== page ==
Therefore, for that world's good which liveth ill,
Fix on the car thine eyes, and what thou seest,
Having returned to earth, take heed thou write."

Thus Beatrice; and I, who at the feet
Of her commandments all devoted was,
My mind and eyes directed where she willed.

Never descended with so swift a motion
Fire from a heavy cloud, when it is raining
From out the region which is most remote,

As I beheld the bird of Jove descend
Down through the tree, rending away the bark,
As well as blossoms and the foliage new,

And he with all his might the chariot smote,
Whereat it reeled, like vessel in a tempest
Tossed by the waves, now starboard and now larboard.

Thereafter saw I leap into the body
Of the triumphal vehicle a Fox,
That seemed unfed with any wholesome food.

But for his hideous sins upbraiding him,
My Lady put him to as swift a flight
As such a fleshless skeleton could bear.

Then by the way that it before had come,
Into the chariot's chest I saw the Eagle
Descend, and leave it feathered with his plumes.

And such as issues from a heart that mourns,
A voice from Heaven there issued, and it said:
"My little bark, how badly art thou freighted!"

Methought, then, that the earth did yawn between
Both wheels, and I saw rise from it a Dragon,
Who through the chariot upward fixed his tail,

And as a wasp that draweth back its sting,
Drawing unto himself his tail malign,
Drew out the floor, and went his way rejoicing.

That which remained behind, even as with grass
A fertile region, with the feathers, offered
Perhaps with pure intention and benign,

Reclothed itself, and with them were reclothed
The pole and both the wheels so speedily,
A sigh doth longer keep the lips apart.

Transfigured thus the holy edifice
Thrust forward heads upon the parts of it,
Three on the pole and one at either corner.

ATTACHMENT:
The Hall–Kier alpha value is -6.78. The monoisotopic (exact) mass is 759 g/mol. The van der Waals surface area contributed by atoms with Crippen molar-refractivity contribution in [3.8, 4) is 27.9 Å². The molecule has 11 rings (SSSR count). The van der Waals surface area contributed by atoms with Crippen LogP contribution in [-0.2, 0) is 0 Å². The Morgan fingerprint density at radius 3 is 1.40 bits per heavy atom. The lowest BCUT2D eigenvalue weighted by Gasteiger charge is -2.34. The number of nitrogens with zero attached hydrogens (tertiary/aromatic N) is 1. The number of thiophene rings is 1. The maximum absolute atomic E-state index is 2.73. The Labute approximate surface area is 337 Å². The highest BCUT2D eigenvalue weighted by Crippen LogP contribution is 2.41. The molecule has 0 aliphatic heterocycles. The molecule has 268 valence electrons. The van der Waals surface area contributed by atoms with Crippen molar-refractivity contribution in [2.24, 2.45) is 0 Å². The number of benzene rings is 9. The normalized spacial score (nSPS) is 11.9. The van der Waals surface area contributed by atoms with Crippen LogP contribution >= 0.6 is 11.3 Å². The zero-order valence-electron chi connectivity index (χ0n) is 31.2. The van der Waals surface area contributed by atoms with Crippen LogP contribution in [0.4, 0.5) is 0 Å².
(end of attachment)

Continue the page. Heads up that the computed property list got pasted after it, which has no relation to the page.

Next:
The first were horned like oxen; but the four
Had but a single horn upon the forehead;
A monster such had never yet been seen!

Firm as a rock upon a Mountain high,
Seated upon it, there appeared to me
A shameless whore, with eyes swift glancing round,

And, as if not to have her taken from him,
Upright beside her I beheld a giant;
And ever and anon they kissed each other.

But because she her wanton, roving eye
Turned upon me, her angry paramour
Did scourge her from her head unto her feet.

Then full of jealousy, and fierce with wrath,
He loosed the monster, and across the forest
Dragged it so far, he made of that alone

A shield unto the whore and the strange beast.

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La Divina Commedia di Dante: Purgatorio: Canto XXXII

Tant'eran li occhi miei fissi e attenti
  a disbramarsi la decenne sete,
  che li altri sensi m'eran tutti spenti.

Ed essi quinci e quindi avien parete
  di non caler - cosi` lo santo riso
  a se' traeli con l'antica rete! -;

quando per forza mi fu volto il viso
  ver' la sinistra mia da quelle dee,
  perch'io udi' da loro un "Troppo fiso!";

e la disposizion ch'a veder ee
  ne li occhi pur teste' dal sol percossi,
  sanza la vista alquanto esser mi fee.

Ma poi ch'al poco il viso riformossi
  (e dico 'al poco' per rispetto al molto
  sensibile onde a forza mi rimossi),

vidi 'n sul braccio destro esser rivolto
  lo glorioso essercito, e tornarsi
  col sole e con le sette fiamme al volto.

Come sotto li scudi per salvarsi
  volgesi schiera, e se' gira col segno,
  prima che possa tutta in se' mutarsi;

quella milizia del celeste regno
  che procedeva, tutta trapassonne
  pria che piegasse il carro il primo legno.

Indi a le rote si tornar le donne,
  e 'l grifon mosse il benedetto carco
  si`, che pero` nulla penna crollonne.

La bella donna che mi trasse al varco
  e Stazio e io seguitavam la rota
  che fe' l'orbita sua con minore arco.

Si` passeggiando l'alta selva vota,
  colpa di quella ch'al serpente crese,
  temprava i passi un'angelica nota.

Forse in tre voli tanto spazio prese
  disfrenata saetta, quanto eramo
  rimossi, quando Beatrice scese.

Io senti' mormorare a tutti "Adamo";
  poi cerchiaro una pianta dispogliata
  di foglie e d'altra fronda in ciascun ramo.

La coma sua, che tanto si dilata
  piu` quanto piu` e` su`, fora da l'Indi
  ne' boschi lor per altezza ammirata.

"Beato se', grifon, che non discindi
  col becco d'esto legno dolce al gusto,
  poscia che mal si torce il ventre quindi".

Cosi` dintorno a l'albero robusto
  gridaron li altri; e l'animal binato: